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Yearly Tax Rates

2009 Federal Income Tax Brackets

Income
Tax Rate
Single Married Filing Jointly / Qualifying Widower Married Filing Separately Head of Household LTCG/
QD*

 

over up to over up to over up to over up to Rate
10% 0 8,350 0 16,700 0 8,350 0 11,950 0%
15% 8,350 33,950 16,700 67,900 8,350 33,950 11,950 45,500 0%
25% 33,950 82,250 67,900 137,050 33,950 68,525 45,500 117,450 15%
28% 82,250 171,550 137,050 208,850 68,525 104,425 117,450 190,200 15%
33% 171,550 372,950 208,850 372,950 104,425 186,475 190,200 372,950 15%
35% 372,950   372,950   186,475   372,950   15%

* Long-Term Capital Gains and Qualified Dividend

2008 Federal Income Tax Brackets

The previous year’s numbers are also provided to give you an idea of some of the changes.

Income
Tax Rate
Single Married Filing Jointly / Qualifying Widower Married Filing Separately Head of Household LTCG/
QD*

 

over up to over up to over up to over up to Rate
10% 0 8,025 0 16,050 0 8,025 0 11,450 0%
15% 8,025 32,550 16,050 65,100 8,025 32,550 11,450 43,650 0%
25% 32,550 78,850 65,100 131,450 32,550 65,725 43,650 112,650 15%
28% 78,850 164,550 131,450 200,300 65,725 100,150 112,650 182,400 15%
33% 164,550 357,700 200,300 357,700 100,150 178,850 182,400 357,700 15%
35% 357,700   357,700   178,850   357,700   15%

* Long-Term Capital Gains and Qualified Dividend

Changes in Federal Income Tax Rate for 2009

The marginal tax rates are pegged to inflation and numbers are annually revised. Thus you will note that there are quite a few changes for the 2009 tax year compared to the year before. To summarize, here are some of the more notable tax rate changes for 2009 and even a quick blurb about some of the key tax benefits that did not change based on official IRS releases thus far:

  • Tax-bracket thresholds: Tax-bracket thresholds increase for each filing status. For a married couple filing a joint return, for example, the taxable-income threshold separating the 15-percent bracket from the 25-percent bracket is $67,900, up from $65,100 in 2008.
  • Personal and dependency exemption: The value of each personal and dependency exemption, available to most taxpayers, is $3,650 (up $150 from 2008).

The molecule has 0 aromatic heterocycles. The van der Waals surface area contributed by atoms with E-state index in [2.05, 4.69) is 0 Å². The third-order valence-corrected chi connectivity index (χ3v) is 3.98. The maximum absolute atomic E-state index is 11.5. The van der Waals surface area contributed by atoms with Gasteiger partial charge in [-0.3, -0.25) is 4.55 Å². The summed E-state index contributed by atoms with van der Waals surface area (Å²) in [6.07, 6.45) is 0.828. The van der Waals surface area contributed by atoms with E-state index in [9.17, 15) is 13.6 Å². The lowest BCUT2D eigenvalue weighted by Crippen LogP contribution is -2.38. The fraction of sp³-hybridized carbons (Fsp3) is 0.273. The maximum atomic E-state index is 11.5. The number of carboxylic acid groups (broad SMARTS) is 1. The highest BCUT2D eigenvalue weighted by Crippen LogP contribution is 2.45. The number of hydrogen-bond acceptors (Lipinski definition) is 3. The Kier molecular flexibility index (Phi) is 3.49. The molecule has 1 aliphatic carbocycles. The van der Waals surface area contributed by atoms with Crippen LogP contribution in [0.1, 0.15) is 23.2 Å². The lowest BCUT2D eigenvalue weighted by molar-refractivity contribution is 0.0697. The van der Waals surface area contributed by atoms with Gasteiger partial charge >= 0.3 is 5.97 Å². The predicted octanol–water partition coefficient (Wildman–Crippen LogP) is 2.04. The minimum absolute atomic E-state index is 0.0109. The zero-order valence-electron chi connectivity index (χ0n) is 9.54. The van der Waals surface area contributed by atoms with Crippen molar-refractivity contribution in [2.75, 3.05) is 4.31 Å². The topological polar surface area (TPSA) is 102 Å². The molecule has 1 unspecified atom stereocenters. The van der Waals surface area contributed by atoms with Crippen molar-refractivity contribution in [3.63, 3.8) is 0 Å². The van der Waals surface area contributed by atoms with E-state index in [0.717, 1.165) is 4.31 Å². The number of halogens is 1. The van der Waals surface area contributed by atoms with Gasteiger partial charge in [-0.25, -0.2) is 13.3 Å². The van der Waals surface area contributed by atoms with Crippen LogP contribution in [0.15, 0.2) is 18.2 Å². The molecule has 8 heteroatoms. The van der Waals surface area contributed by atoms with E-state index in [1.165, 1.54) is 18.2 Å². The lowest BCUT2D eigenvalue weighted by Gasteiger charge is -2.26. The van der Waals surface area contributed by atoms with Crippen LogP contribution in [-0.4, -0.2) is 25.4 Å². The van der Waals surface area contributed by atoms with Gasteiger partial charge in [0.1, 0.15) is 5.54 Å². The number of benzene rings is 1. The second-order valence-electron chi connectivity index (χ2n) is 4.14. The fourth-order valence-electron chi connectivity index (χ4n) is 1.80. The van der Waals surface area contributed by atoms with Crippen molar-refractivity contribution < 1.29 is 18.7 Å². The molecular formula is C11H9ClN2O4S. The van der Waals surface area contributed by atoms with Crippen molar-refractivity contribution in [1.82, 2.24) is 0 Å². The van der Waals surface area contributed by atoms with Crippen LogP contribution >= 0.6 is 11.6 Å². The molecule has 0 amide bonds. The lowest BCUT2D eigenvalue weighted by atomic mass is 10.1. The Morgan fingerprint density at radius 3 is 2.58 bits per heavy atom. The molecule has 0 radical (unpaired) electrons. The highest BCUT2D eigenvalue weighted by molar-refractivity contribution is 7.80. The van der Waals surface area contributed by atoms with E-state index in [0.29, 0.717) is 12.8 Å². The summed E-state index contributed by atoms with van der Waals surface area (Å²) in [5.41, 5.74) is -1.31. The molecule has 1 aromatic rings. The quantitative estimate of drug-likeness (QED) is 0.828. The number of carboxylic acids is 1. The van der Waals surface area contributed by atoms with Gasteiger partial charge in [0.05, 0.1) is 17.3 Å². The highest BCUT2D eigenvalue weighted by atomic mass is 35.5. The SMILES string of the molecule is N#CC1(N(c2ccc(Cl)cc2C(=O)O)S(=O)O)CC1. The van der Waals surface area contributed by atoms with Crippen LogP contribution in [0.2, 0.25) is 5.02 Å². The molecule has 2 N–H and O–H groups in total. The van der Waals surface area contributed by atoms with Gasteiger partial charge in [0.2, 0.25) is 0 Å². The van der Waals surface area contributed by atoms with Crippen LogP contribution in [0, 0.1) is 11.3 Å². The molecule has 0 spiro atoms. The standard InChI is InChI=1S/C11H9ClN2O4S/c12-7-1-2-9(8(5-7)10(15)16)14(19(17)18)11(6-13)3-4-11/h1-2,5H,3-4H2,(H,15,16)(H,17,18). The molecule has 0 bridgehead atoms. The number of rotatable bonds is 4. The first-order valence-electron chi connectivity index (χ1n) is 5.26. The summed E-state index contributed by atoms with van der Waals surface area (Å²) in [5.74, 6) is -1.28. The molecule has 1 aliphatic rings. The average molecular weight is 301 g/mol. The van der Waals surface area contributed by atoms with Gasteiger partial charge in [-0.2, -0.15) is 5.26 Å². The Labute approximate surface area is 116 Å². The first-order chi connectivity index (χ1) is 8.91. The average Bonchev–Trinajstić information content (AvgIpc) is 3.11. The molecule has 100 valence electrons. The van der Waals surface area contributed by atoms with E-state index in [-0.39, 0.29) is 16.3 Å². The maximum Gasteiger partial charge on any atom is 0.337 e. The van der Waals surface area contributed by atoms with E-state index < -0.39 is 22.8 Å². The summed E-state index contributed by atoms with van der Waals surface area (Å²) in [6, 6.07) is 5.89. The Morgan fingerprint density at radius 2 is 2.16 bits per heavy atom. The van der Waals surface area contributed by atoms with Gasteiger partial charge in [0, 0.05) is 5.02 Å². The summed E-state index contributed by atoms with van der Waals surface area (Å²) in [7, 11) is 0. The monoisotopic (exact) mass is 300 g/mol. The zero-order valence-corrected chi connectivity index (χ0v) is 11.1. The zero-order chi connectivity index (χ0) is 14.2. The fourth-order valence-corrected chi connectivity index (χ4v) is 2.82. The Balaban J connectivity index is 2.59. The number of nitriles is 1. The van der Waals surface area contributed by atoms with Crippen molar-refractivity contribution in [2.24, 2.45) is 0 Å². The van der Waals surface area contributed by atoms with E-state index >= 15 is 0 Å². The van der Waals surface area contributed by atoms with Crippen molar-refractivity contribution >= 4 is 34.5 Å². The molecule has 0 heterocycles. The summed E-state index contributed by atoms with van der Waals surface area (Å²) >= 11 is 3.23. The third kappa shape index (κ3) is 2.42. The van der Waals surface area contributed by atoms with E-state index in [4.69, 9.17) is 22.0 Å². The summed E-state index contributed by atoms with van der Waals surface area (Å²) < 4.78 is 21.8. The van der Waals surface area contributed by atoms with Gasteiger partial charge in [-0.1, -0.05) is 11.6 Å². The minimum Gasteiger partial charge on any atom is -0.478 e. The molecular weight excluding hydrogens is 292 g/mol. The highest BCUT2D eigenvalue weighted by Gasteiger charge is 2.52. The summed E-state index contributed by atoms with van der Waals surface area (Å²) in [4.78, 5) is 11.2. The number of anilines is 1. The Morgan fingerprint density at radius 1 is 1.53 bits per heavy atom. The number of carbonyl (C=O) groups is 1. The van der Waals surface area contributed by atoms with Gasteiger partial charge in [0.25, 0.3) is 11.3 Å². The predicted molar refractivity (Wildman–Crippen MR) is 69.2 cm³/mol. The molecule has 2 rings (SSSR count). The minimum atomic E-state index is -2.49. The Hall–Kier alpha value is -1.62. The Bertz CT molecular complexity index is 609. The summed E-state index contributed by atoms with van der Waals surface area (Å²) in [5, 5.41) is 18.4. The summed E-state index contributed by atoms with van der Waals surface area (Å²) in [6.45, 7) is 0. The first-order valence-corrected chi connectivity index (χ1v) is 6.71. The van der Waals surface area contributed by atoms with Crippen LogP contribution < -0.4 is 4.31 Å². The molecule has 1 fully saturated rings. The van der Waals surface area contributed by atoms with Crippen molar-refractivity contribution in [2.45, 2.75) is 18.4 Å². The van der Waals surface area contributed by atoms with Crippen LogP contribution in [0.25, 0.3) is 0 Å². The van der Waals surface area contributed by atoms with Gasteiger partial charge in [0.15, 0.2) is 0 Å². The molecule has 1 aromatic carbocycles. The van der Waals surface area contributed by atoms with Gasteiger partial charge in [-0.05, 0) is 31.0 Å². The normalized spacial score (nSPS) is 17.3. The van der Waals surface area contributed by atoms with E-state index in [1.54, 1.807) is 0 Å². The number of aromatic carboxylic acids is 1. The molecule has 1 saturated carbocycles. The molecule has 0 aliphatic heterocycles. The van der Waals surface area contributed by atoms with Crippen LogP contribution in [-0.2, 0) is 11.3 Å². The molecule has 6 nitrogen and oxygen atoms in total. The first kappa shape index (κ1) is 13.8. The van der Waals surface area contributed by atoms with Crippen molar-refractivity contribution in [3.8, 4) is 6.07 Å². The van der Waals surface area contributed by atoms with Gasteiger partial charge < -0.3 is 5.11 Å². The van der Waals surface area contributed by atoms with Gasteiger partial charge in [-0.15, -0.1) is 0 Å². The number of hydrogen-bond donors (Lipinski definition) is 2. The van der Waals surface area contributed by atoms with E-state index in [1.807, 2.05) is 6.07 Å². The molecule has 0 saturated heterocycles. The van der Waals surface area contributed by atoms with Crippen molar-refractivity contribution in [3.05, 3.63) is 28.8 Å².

• Standard deduction: The new standard deduction is $11,400 for married couples filing a joint return (up $500), $5,700 for singles and married individuals filing separately (up $250) and $8,350 for heads of household (up $350). Nearly two out of three taxpayers take the standard deduction, rather than itemizing deductions, such as mortgage interest, charitable contributions and state and local taxes.
  • Earned income tax credit: The maximum earned income tax credit for low and moderate income workers and working families with two or more children is $5,028, up from $4,824 (up $204). The income limit for the credit for joint return filers with two or more children is $43,415, up from $41,646 (up $1,769).
  • Gift exclusion: The annual gift exclusion rises to $13,000, up from $12,000 in 2008 (up $1,000).
  • Social Security Contribution and Wage Benefit Base: Increased to $106,800 from $102,000 (up $4,800). Income over $106,800 will not be subject to Social Security taxation, and at the current Social Security tax rate of 6.20%, the maximum Social Security taxes for 2009 is $6,621.60.
  • Traditional and Roth IRA Contribution Limits: No change from 2008. The Traditional IRA and Roth IRA contribution limits will be staying the same at $5,000 per year for those under age 50, and $6,000 per year for those 50 or above.

Although the information in this article helps summarize the changes in Federal Income Tax, you should consult the official IRS.gov web site and a professional tax advisor as needed.